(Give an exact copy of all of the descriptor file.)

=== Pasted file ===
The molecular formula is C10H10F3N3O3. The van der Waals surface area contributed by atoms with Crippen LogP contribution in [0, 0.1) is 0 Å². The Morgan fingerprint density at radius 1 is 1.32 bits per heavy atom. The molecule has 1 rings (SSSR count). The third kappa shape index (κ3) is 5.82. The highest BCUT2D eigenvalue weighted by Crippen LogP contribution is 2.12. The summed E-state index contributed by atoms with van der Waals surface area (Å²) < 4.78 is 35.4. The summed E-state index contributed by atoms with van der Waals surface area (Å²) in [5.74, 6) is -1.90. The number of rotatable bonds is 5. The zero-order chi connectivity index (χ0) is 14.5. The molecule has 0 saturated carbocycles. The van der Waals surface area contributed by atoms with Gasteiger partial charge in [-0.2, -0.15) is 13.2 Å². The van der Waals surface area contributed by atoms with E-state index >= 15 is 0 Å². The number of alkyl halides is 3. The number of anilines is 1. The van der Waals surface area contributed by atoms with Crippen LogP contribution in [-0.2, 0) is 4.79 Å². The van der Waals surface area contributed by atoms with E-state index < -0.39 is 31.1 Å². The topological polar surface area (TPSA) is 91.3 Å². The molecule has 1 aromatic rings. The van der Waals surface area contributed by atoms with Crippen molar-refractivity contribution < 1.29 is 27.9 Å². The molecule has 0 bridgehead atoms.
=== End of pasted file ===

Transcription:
The molecular formula is C10H10F3N3O3. The van der Waals surface area contributed by atoms with Crippen LogP contribution in [0, 0.1) is 0 Å². The Morgan fingerprint density at radius 1 is 1.32 bits per heavy atom. The molecule has 1 rings (SSSR count). The third kappa shape index (κ3) is 5.82. The highest BCUT2D eigenvalue weighted by Crippen LogP contribution is 2.12. The summed E-state index contributed by atoms with van der Waals surface area (Å²) < 4.78 is 35.4. The summed E-state index contributed by atoms with van der Waals surface area (Å²) in [5.74, 6) is -1.90. The number of rotatable bonds is 5. The zero-order chi connectivity index (χ0) is 14.5. The molecule has 0 saturated carbocycles. The van der Waals surface area contributed by atoms with Gasteiger partial charge in [-0.2, -0.15) is 13.2 Å². The van der Waals surface area contributed by atoms with E-state index >= 15 is 0 Å². The number of alkyl halides is 3. The number of anilines is 1. The van der Waals surface area contributed by atoms with Crippen LogP contribution in [-0.2, 0) is 4.79 Å². The van der Waals surface area contributed by atoms with E-state index < -0.39 is 31.1 Å². The topological polar surface area (TPSA) is 91.3 Å². The molecule has 1 aromatic rings. The van der Waals surface area contributed by atoms with Crippen molar-refractivity contribution < 1.29 is 27.9 Å². The molecule has 0 bridgehead atoms.